China is like the West in most ways when it comes to the working world, but there are some things that are very distinctly Chinese that you may want to know about before walking in and completely not getting it.

Salary is very secretive in China as they do not pay everyone the same. As such they don’t want people discussing how much they do or do not get paid and comparing salaries etc. This seems wrong (and it is) but it is the system that you’ll be in. (Trust in us that we get you the best deal, as it’s our job to make sure you’re as well paid as you deserve to be) The salary ranges are huge from small mountain village to somewhere like Beijing or Shanghai. We will never have a job that is less than 10000RMB (around 1100 GBP) but there are jobs that reach 30000RMB (around 3300GBP) and beyond for more specialised jobs.

Your salary is going to be monthly. Most schools will pay you several days into the month for the previous month. For example you get paid on March 15th for the work you did in Feb. Schools differ on how strict they are about certain things, but they will all state similar things in contracts of Must do ABC and not do XYZ or there will be deductions from your salary. Things like not wearing the school’s uniform or arriving late. But, as I stated some are not as strict as others. This is something that you should ask the other teachers in the school, if possible, because they’ll let you know what you can get away with. But, I would always suggest sticking to the rules initially and gaining the trust and allowances to not need to worry about wearing their uncomfortable polo-tee or whatever.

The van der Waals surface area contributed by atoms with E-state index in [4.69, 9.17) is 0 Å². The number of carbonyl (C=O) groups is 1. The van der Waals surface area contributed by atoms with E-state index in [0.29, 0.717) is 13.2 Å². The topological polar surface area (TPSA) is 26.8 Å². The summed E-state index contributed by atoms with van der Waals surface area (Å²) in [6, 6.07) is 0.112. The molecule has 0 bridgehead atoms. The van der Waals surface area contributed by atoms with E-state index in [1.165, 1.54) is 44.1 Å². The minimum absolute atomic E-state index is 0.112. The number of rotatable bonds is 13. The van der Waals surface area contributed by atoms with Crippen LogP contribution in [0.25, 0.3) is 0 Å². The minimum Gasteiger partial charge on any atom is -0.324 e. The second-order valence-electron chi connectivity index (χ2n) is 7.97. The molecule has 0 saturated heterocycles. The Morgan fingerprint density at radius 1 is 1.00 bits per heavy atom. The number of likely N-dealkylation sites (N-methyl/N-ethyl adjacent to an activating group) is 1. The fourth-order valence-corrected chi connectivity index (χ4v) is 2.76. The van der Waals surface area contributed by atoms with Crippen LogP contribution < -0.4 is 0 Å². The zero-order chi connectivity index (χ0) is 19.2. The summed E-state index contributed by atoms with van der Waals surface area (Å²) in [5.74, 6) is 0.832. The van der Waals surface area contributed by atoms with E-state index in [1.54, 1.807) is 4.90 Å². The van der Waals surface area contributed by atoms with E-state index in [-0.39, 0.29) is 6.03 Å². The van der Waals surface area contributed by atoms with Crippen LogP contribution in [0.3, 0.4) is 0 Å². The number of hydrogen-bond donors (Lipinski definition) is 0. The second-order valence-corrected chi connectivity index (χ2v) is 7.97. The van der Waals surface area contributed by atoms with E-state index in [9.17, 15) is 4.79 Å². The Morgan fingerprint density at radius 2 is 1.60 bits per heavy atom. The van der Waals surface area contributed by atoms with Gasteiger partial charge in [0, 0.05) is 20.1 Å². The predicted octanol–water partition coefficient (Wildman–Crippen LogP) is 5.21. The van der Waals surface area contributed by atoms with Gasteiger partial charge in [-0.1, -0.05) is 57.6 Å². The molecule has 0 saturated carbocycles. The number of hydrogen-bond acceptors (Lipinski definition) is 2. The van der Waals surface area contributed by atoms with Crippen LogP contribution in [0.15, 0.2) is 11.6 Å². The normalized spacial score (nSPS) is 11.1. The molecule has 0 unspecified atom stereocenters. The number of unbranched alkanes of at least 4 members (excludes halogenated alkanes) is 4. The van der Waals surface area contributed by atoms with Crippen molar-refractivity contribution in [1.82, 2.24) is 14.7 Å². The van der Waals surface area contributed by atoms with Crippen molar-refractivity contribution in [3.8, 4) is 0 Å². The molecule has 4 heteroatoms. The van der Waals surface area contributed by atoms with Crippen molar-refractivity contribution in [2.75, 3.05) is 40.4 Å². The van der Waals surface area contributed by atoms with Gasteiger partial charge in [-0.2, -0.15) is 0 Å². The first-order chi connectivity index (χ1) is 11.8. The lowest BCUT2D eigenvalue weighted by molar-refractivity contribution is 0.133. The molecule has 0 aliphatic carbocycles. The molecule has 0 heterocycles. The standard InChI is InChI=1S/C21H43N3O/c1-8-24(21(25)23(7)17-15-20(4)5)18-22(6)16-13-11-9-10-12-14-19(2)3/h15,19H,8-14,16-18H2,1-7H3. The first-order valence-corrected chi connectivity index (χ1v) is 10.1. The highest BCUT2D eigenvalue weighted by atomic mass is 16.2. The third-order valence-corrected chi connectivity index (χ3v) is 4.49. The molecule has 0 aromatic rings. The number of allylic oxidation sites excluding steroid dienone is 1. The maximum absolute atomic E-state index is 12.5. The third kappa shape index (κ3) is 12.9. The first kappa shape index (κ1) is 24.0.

If you miss a day, they will remove it from your salary, unless you provide doctor’s notes which are easily attainable from a hospital trip. They way they calculate your salary is the day you work in the month. For example if you have 2 days off a week and there are 8 of these days in a 30 day month you only worked 22 days so it is your salary divided by those 22 days.
There are often a lot of bonuses in a school for getting new students to sign up and over time and the “airfare” bonus at the completion of your contract (often 5000 or 6000)

You will get holidays on the big four Chinese festivals, which are legal requirements in China. (these are spread across the year and change due to the lunar calendar) There is also National Day (October 1st) and depending on the type of school you’re in you may be given summer and winter holidays (often at half pay) but some schools, known as training centres, do not close during the summer and winter and are actually busier in these seasons (They are usually better paid too)

You will be given 1 day for Christmas and New year. But those will be the only Western festival holidays you’ll be allowed.

The more complex thing is about WHEN you get these days off. Many schools will close for festivals, but some do not. So when you take the time off becomes a negotiation with whoever makes the schedule. You may be able to save up the days for any trips away and this is very much something that varies from place to place.

When it comes to Chinese new year, known commonly as Spring festival, they will smoosh you’re days off with the festival. So it may become a thing when you have one day off each week for a couple of weeks before and after the festival and they give you about 2 weeks off. There is no standard system in place for this, some places are more generous than others.

This is generally a no-no. Unless you are working in a university with very little working hours. Schools are very protective of there foreign teachers and they take 100% of the responsibility for you whilst you’re there and the teaching market is so competitive that they don’t want to boost any of their competitors by letting you go around teaching everywhere.